A Change in Direction and Leadership at Laguna Playhouse is Reaping Rewards

Photo courtesy of Laguna Playhouse

Ellen Richard, executive director at Laguna Playhouse.

Since taking the helm of the Laguna Playhouse in 2016, executive director Ellen Richard has grown the budget from $5.5 to $7 million and increased the subscription base by 2,000 patrons. She’s also initiated some exterior renovations on the building and added another play to the season.

But three years into her “new” job at the now 99-year-old theater, Richard says she’s just getting started.

“When I got here, I looked at the history of the theater and think the previous operating stance started with the recession. There was this mindset of cutting your way to the top,” said Richard. “I kind of have the opposite point of view. I believe you have to invest for success.”

Richard joined Laguna Playhouse after serving as the executive director of the American Conservatory Theater (A.C.T.) in San Francisco and Second Stage Theatre in New York City. She also spent time as the managing director of the Roundabout Theatre Company, a non-profit Broadway theater producer, where she transformed the organization from one of near bankruptcy to one with net assets in excess of $67 million dollars.

Her arrival at the playhouse has seen the re-emergence of larger cast plays and more plays produced by the theater. The past few seasons under Richard have been financially successful, and more importantly, said Richard, well attended.

“I think the audience speaks with their feet. People are coming. We have full theaters,” said Richard.

When Richard thinks about her role as executive director, she knows that first and foremost she needs to put together a season of entertainment that satisfies the artistic community. But the next part of that is doing so in a financially responsible way.

“We have to find a balance between presenting plays that we love while also taking a look at numbers and what we can afford to do,” said Richard.

Luckily, the upcoming “The Lion in Winter” checks both of those of boxes.

“The Lion In Winter”

WHEN: Nov. 10 to 24, 2019

WHERE: Laguna Playhouse, 606 Laguna Canyon Rd., Laguna Beach

TICKETS: starting at $50

INFO: lagunaplayhouse.com or (949) 497-ARTS (2787)

“‘Lion in Winter’ is a play that I’ve just always loved. It’s been on the list,” said Richard.

She and artistic director Ann E. Wareham shared their opinion of the selection: “To tell this extraordinary story with such a superb cast led by Frances Fisher and Gregory Harrison, and staged by the brilliant Sheldon Epps is a theatre maker’s dream come true. Our subscribers and audiences are going to be dazzled by the machinations of the Plantagenet family.”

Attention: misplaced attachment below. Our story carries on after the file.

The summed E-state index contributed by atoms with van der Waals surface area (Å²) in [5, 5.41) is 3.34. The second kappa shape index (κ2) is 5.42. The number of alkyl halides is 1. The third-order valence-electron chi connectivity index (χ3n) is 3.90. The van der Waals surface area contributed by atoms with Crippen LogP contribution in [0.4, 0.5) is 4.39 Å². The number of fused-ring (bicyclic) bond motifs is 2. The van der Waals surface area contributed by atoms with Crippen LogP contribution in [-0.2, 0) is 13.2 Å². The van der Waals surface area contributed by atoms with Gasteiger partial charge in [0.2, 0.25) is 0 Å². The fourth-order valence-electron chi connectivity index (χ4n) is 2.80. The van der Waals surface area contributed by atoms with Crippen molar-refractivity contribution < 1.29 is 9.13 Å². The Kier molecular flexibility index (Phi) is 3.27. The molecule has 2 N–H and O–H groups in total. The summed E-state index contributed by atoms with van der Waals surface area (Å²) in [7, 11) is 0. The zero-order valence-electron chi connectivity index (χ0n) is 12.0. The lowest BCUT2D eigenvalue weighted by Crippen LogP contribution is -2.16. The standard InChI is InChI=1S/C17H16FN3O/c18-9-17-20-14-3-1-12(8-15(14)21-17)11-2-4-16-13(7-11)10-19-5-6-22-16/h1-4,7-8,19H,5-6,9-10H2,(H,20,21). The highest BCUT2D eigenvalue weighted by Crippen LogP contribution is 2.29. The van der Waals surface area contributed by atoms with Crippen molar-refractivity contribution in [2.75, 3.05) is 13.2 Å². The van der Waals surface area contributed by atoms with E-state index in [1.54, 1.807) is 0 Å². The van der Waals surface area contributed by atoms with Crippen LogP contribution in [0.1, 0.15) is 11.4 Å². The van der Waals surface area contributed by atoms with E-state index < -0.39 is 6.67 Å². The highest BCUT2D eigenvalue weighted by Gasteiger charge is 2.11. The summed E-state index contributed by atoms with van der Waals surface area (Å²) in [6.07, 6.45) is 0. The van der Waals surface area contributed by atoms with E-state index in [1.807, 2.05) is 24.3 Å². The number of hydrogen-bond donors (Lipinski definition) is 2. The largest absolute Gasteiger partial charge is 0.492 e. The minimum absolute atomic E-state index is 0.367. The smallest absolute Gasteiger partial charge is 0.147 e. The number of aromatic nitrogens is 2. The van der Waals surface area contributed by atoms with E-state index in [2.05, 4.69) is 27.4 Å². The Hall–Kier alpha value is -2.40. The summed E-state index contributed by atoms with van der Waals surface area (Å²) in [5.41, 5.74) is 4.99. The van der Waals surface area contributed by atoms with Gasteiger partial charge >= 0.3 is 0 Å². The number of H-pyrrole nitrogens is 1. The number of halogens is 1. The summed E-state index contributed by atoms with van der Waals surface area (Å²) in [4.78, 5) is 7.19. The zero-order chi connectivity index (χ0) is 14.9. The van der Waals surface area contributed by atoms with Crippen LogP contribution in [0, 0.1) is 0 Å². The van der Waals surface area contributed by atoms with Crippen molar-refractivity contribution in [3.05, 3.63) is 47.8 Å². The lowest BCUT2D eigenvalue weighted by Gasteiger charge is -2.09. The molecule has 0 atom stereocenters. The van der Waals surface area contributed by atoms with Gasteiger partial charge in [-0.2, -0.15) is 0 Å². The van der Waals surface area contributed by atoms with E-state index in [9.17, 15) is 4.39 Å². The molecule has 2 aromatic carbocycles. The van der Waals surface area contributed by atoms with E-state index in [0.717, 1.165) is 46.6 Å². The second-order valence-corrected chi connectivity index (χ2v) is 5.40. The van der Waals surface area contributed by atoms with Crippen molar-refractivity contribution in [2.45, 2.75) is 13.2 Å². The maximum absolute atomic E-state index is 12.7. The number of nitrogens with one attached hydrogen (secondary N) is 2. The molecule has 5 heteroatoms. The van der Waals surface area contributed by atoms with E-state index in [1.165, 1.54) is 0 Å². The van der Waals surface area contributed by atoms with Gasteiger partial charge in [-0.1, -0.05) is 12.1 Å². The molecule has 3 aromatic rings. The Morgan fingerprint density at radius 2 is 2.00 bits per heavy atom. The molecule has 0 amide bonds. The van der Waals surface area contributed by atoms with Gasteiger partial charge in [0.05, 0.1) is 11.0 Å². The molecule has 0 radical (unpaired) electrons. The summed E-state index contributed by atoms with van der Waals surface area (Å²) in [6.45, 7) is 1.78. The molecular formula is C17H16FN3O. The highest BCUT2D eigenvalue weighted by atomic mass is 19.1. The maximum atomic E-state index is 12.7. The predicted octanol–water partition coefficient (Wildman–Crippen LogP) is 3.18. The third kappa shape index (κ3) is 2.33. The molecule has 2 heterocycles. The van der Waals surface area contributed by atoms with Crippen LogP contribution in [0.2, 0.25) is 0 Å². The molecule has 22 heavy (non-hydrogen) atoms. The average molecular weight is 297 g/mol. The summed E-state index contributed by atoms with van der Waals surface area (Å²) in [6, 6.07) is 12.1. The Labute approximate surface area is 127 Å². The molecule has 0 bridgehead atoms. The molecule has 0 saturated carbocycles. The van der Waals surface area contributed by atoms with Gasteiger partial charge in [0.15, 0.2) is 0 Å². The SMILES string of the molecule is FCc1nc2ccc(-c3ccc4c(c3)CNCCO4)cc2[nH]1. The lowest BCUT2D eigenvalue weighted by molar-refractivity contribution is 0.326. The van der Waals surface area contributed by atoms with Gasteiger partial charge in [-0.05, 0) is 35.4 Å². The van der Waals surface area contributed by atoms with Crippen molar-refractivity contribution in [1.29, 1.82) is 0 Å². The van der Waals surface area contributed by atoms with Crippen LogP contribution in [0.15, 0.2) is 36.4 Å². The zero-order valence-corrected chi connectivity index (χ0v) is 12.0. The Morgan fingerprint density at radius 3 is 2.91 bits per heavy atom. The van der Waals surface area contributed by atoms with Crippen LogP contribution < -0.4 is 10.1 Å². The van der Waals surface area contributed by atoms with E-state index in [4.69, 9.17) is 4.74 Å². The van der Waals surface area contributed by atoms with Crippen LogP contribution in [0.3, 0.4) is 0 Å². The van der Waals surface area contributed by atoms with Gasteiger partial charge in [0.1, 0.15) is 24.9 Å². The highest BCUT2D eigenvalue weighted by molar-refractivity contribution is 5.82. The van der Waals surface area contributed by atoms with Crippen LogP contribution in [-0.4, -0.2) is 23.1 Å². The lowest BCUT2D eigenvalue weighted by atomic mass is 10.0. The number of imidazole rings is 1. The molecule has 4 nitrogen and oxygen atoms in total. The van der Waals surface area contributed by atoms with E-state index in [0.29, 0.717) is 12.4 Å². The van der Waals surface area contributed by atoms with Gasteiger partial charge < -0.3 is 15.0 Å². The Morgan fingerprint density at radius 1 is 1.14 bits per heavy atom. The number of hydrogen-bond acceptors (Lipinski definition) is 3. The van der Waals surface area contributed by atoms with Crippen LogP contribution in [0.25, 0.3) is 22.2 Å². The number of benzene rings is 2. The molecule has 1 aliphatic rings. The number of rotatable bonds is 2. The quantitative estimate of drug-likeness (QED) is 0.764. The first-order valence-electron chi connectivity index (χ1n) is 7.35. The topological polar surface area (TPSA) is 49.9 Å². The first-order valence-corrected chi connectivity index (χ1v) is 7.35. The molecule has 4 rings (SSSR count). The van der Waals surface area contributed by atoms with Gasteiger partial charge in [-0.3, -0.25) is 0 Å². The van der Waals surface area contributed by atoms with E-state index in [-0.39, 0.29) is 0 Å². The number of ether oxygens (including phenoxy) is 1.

Rife with adultery, dungeons, and other medieval staples, this comedic drama tells the story of a royal family locked in a no-holds-barred conspiracy of wits to inherit the kingdom of King Henry II.

This 1966 play by James Goldman, famously made into a 1968 film with Katharine Hepburn and Peter O’Toole, will open at the Laguna Playhouse on Sunday, November 10 at 5:30 p.m. and run through Sunday, November 24.

Photos courtesy of Laguna Playhouse

From left, Sheldon Epps, Frances Fisher and Gregory Harrison. Epps directs the upcoming production of “A Lion in Winter” at the Laguna Playhouse. Fisher and Harrison play the lead roles.

Director Sheldon Epps is glad to return to the Laguna Playhouse having directed “Blues in the Night” and the annual Lythgoe Family Panto “Beauty and the Beast: A Christmas Rose” last season.

“This is a classic play that is layered, beautifully written, and despite its medieval setting, has current themes of family, love, and betrayal,” said Epps. “Human feelings have not changed, so though the setting may be remote, the behavioral and emotional conflicts are alive.”

To bring his present-day vision for the play to life, Epps told the cast explicitly that there was “no royal acting allowed.”

He said, “I want them to be real, flesh-and-blood humans.”

“The Lion in Winter,” between it’s cast of acclaimed film, TV and theatre veterans and it’s own notoriety as a play, seems to exemplifies the turnaround in programming at the Playhouse after years of doing, almost exclusively, smaller-scaled shows.

Richard credits board member Lisa Hale for her generous offer to underwrite this season and support a playbill that would bring back the audience.

People are taking notice and Richard, with her experience mainly in nonprofit resident theaters, is well-poised to lead the Laguna Playhouse into the future.

“I think this play is a signal of the ambition of the current leadership,” said Epps. “It’s world-class theater in a first-class way.”

Kaitlin Wright is a contributing writer for Arts & Culture at Voice of OC. She can be reached at kaitline13@gmail.com.